Egypt gets back its 3,400-year-old stolen statue

An ancient Egyptian statue, more than 3,000 years old, has been returned to Egypt after being stolen and smuggled out of the country over 30 years ago, according to the authorities.

The statue represents the head of Ramses II, a prominent ancient Egyptian pharaoh known for his military campaigns and monumental construction projects.

The Ministry of Tourism and Antiquities announced on Sunday that the statue is “part of a larger sculpture that portrays King Ramses II seated alongside several Egyptian gods.” This particular piece, which is estimated to be over 3,400 years old, was originally from the Ramses II temple in Abydos, an ancient city in Egypt.

Egyptian authorities first noticed the statue in 2013 when it appeared for sale at a gallery in London. Following this discovery, the statue changed hands and locations several times, eventually ending up in Switzerland. With the assistance of Swiss authorities, Egypt was able to reclaim it.

The ministry stated that Egypt was able to demonstrate its legal ownership of the statue, showing that it had been taken from the country illegally.

The artefact will now undergo a process of restoration and maintenance at the Egyptian Museum in Cairo to prepare it for public display and conservation.

Once the restoration and maintenance work is completed, the ancient Egyptian statue will join a collection of other artifacts at the Egyptian Museum in Cairo, where visitors from around the world can appreciate its historical significance and artistry. The museum is home to numerous pieces that showcase the rich heritage of ancient Egypt, providing invaluable insights into the country’s history, culture, and religious beliefs.

The return of this artifact is part of a broader effort by Egyptian authorities to recover stolen cultural treasures and repatriate them to their place of origin. The Ministry of Tourism and Antiquities has been working closely with international agencies and other countries to track down and retrieve items that have been illegally removed from Egypt’s archaeological sites.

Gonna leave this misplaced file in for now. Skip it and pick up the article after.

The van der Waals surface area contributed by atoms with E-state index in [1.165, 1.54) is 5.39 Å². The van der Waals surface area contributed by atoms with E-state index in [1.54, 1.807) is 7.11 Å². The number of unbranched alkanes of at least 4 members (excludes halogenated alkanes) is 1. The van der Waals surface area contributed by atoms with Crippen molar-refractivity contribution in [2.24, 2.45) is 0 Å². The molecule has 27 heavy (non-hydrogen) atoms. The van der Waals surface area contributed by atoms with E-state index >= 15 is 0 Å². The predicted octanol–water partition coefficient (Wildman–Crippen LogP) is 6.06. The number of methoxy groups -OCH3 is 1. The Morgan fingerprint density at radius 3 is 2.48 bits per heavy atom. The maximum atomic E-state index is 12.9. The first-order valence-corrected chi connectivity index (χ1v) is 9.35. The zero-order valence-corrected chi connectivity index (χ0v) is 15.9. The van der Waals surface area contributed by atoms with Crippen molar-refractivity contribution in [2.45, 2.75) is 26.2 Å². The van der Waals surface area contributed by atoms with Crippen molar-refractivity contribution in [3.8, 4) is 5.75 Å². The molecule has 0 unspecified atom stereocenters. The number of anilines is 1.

This successful recovery demonstrates the ongoing commitment of Egyptian officials to preserve their nation’s heritage and maintain the integrity of their ancient sites. It also underscores the importance of international cooperation in combating the illicit trade of antiquities, which not only deprives countries of their cultural assets but also undermines global efforts to preserve history.

As the statue returns to its rightful place, it serves as a reminder of the enduring legacy of ancient Egyptian civilization and the importance of respecting and protecting cultural heritage. The recovery of this piece not only restores a tangible connection to Egypt’s past but also paves the way for the return of other significant artifacts in the future.

Latest articles

Criminals barred from changing names in BC

Canada’s westernmost province, British Columbia, will now prevent individuals who have committed serious crimes from changing their names. This decision follows revelations that a...

Climate crisis making economic crisis worse

The economic impact of climate change is six times worse than previously believed, with global warming poised to reduce wealth on a scale comparable...

UK: Rishi Sunak-Akshata Murty’s wealth rise by £120m in a year

The personal fortune of Rishi Sunak and his wife, Akshata Murty, has increased by £120 million as the next general election approaches, according to...

Is US economy still struggling?

The United States finds itself amidst an intriguing economic surge, which carries implications not just for its own trajectory but also for global power...

Related articles